After reading this article you will learn about the psychological challenges faced in a contemporary society.
The contemporary age has often been described as an age of anxiety. Present-day society, has on the one hand, reached heights of economic growth, technological advance and success. But along with this, we have also witnessed increasing tensions, conflicts, unhappiness and a lot of unproductive or even counterproductive behaviour on the other hand.
Writers like Karen Homey, Eric Fromm as well as authors like Reisman and Galbraith have pointed out that modern society, while it has been building up its advantages has also allowed itself to be caught as a prisoner due to its own actions, resulting in contradictory phenomena such as success accompanied with discontent, free choice with compulsion, togetherness with loneliness and intimacy with isolation.
Even though communication facilities have increased people seem to understand each other less and less. Prosperity has increased and so has poverty. Predictability has certainly increased with the parallel growth of uncertainty.
All these contradictions have led to the emergence of psychological problems such as perpetual anxiety, doubt, insecurity, etc. In his eloquent analysis of the position of man in contemporary society Erich Fromm brings out clearly what he calls the helplessness of modern man.
In his classic work on “The Lonely Crowd” David Reisman, in a characteristic manner, brings out the increasing feeling of loneliness and isolation in contemporary man in-spite of physical proximity to others. From a psychological point of view it has been shown that modern man has more needs, more frustrations, more conflicts, more demands, more contradictions and more of practically everything, excepting common sense.
While change and progress have been achieved, instability and uncertainty have been the by-products. Contemporary man often finds himself ‘busy doing nothing’. He has plenty of time to worry, but no time to do something about it.
All this means that anxiety, stress and conflict have become the concomitants of contemporary life. This has resulted in a condition now popularly known as alienation. Modern man does many things without knowing why; much of his behaviour is meaningless even to himself.
While he feels his actions to be meaningless, he finds it difficult to be at peace with himself or enjoy his leisure. Thus, meaningless action and a sense of restlessness, both contribute to a feeling of lack of authenticity. Modern man very often is not convinced about what he is doing or not doing. His own actions and inactions seem strange not only to others but to himself.
To quote Stanley Hall, perhaps out of context, “He has entered a new world and knows neither it nor himself.” He has freedom but only to conform. Unfortunately, all this is very different from what man expected to achieve through scientific progress, economic growth and technological advancement.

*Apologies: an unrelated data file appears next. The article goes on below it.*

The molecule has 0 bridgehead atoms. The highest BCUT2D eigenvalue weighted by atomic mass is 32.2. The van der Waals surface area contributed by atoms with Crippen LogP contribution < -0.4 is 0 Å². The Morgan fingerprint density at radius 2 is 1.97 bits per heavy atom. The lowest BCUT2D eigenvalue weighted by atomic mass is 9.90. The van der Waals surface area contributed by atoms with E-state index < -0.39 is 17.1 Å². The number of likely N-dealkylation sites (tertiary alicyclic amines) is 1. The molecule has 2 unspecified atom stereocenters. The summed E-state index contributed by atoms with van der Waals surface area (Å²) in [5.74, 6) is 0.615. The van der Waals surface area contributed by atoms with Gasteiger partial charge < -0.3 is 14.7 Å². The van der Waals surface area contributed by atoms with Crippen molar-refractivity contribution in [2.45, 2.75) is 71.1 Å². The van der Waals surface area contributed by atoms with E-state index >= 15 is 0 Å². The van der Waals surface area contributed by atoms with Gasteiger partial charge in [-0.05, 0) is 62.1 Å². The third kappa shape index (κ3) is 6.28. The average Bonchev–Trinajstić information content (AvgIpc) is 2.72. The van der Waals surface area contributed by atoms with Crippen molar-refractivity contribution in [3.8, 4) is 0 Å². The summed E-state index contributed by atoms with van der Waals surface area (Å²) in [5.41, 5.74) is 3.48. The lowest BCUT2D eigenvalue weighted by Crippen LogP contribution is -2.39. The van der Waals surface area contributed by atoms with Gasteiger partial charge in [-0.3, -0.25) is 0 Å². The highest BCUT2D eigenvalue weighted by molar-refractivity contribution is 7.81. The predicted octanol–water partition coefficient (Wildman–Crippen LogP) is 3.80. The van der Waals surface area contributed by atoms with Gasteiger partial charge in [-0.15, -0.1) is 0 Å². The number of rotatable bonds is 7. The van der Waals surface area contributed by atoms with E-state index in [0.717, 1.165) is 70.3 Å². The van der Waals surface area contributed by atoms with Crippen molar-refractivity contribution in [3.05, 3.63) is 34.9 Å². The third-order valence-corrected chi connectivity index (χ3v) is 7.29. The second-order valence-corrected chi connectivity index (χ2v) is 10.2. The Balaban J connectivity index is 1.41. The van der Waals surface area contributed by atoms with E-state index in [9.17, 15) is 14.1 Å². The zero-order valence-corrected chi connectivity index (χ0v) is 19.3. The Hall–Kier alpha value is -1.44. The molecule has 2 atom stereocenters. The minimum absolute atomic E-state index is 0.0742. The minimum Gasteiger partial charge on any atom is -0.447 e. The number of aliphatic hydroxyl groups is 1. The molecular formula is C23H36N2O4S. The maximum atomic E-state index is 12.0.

Thus, the experiences appear to be more shocking than consoling. While poverty and underdevelopment have their own natural and logical psychological problems, prosperity and affluence seem to bring in their own illogical consequences.
Such a situation has thrown up a number of challenges to psychologists, contemporary psychology is faced with the problem of to identifying and developing ways and means of correlating material progress with psychological gain.
The individual in contemporary society is always being driven by a sense of pressure, stress and conflict. It is today realized that developments in science and technology have to keep abreast of psychological growth and development. In this context, one can see the emergence of crucial roles for the psychologist to devise both individual and social strategies for minimizing anxiety, restlessness, listlessness and stress.
Such strategies belong to different levels of social organization, beginning from the family at one end to the entire society at the other end with other agencies like the school, work organization and community in between. The term psychosocial engineering has come to have definite meaning.
It implies an active role for behavioural scientists, particularly psychologists in designing ideal models of institutions and organizations and also evolving principles which would help to relate to these organizations and institutions so that all of them contribute to the maximization of the psychological resources of human beings and also ensure that they are used for the best possible purposes.
Psychological planning has become a necessary correlation of economic growth and planning. Unfortunately, psychologists so far have been working with smaller groups and limited organizations (microsystems) and have not made much of a contribution to the planning of larger groups or macro-systems.
The credit goes to B.F. Skinner who was the first psychologist to bring out the possibilities of psychological theory or behaviour theory contributing to cultural planning and shaping. The preoccupation of psychologists with problems such as social neuroses, social stress, etc. are indicative of the roles that will be emerging very decisively in the future for psychologists.
Such a role for the psychologist which involves psycho-social engineering certainly envisages necessity and the possibility of evolving a functional and meaningful system of psycho-technology and behavioural technology. It has been shown clearly that just as technology can plan for a machine system, behaviour technology can plan for a psycho-social system. The problem with psychologists seems to be that they only react and do not or cannot pro-act.